If you’re a worm dunker, no worries, you’re still in good shape. Simply use a plastic bobber, with a short leader and bait hook. The key to this presentation is to set the bobber so the worm is no more than one foot from the surface.

Goldeye on the fly

Goldeye are regarded as a perfect fly angler’s fish because they’ll take dry flies, wet flies, streamers and nymphs. At times, they can be so easy to catch it’s almost embarrassing.  A 4-weight, nine-foot rod rigged with a small-arbour reel, matching weight-forward floating line, and a nine-foot tapered leader is ideal.

When you’re fishing a large river, think strategically and break down the water into imaginary grids. Focus on the most promising holding water, such as the head or tailout of a pool, along seams and foam lines, and near boulder gardens.

Cast strategically—don’t just make the money shots and ignore other decent holding water. Remember the tried-and-true saying: “Foam is home.” Often, all manner of fish will be in lairs beneath foam lines and pockets of foam, which offer shelter from avian predators.

Fly box
Duane Radford

If you see rises, sight-cast accordingly. Generally, though, you’ll likely have to start with attractor patterns (above) to find where the goldeye are lurking. One go-to attractor pattern is the Chernobyl Ant. For best results, use one with a light coloured bottom. Cast across and let it float in a dead drift.

If you don’t get any action, try skating the ant across the water, twitching it as you strip in line during your retrieve. Should you get a rise, mark the spot and focus on it. Once the action drops off, though, take a few steps upstream and cover the next grid you’ve mapped out in your mind.

When the bite is hot, you’ll catch a lot of goldeye with black, brown or olive Halfback and Fullback Nymphs, which imitate stoneflies. Fish them in a dead drift, then strip in during your retrieve. Because goldeye are piscivorous, they’ll also devour streamers, such as earth-coloured Woolly Buggers.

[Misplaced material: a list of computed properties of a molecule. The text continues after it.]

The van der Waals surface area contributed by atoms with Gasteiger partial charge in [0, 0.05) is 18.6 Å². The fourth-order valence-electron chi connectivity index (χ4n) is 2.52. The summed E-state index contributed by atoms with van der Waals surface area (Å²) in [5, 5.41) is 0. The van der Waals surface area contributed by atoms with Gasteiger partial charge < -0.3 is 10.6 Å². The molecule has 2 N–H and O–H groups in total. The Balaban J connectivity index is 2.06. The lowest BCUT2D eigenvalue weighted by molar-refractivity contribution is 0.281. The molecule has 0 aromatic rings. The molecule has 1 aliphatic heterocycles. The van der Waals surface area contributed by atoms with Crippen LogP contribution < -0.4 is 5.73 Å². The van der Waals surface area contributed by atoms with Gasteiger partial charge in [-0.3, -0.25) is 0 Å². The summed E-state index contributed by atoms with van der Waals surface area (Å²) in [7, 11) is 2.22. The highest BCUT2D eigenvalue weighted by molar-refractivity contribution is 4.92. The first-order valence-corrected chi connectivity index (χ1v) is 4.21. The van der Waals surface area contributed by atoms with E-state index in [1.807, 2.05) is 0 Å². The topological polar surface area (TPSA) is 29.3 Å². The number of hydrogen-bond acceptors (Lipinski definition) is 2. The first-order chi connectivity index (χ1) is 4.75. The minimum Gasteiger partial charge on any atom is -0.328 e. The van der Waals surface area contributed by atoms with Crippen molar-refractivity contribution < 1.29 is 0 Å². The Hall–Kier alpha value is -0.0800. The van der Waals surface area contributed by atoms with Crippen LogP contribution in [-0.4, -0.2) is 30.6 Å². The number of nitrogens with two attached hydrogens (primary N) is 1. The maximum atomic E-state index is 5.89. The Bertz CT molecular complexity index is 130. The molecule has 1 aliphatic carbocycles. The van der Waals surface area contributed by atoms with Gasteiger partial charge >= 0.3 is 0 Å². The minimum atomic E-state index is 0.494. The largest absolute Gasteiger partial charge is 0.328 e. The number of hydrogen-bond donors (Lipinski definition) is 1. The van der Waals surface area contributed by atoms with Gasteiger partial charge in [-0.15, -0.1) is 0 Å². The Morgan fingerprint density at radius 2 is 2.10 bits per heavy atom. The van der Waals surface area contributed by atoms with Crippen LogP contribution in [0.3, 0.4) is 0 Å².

You don’t need a sink tip when fishing steamers for goldeye. Instead, a floating line is key because the fish will be near the surface or in mid-stream water—just lying in wait for your fly to arrive.

Duane Radford first fished for goldeye on Alberta’s Mikkwa river in 1968.

Goldeye vs. mooneye

Other common names for goldeye include Winnipeg goldeye, western goldeye, yellow herring, toothed herring, shad mooneye and weepicheesis. The French common name is laquaiche aux yeux d’or. Close in appearance to shad, goldeye are 13 inches long on average, but can grow up to 20. They typically weigh roughly two pounds, although four-pounders have been caught.

Duane Radford
Duane Radford

The goldeye is one of two members of the Hiodontidae family of fishes, the other being the similar-looking mooneye (above). The two fish are difficult to tell apart at first glance; aside from the dorsal fin sitting farther forward on the mooneye, both fish have laterally compressed, silver bodies and large scales.

The best way to differentiate between them is by their eyes. Goldeye have large yellow eyes, while the top half of the mooneye’s iris is gold and the bottom half is silver—hence the name. Mooneye are also smaller, reaching a maximum length of 12 inches and a top weight of just over a pound.

Goldeye are fairly abundant throughout their overall range, while mooneye are less so. Plus, the mooneye’s western range ends along the eastern edge of Saskatchewan.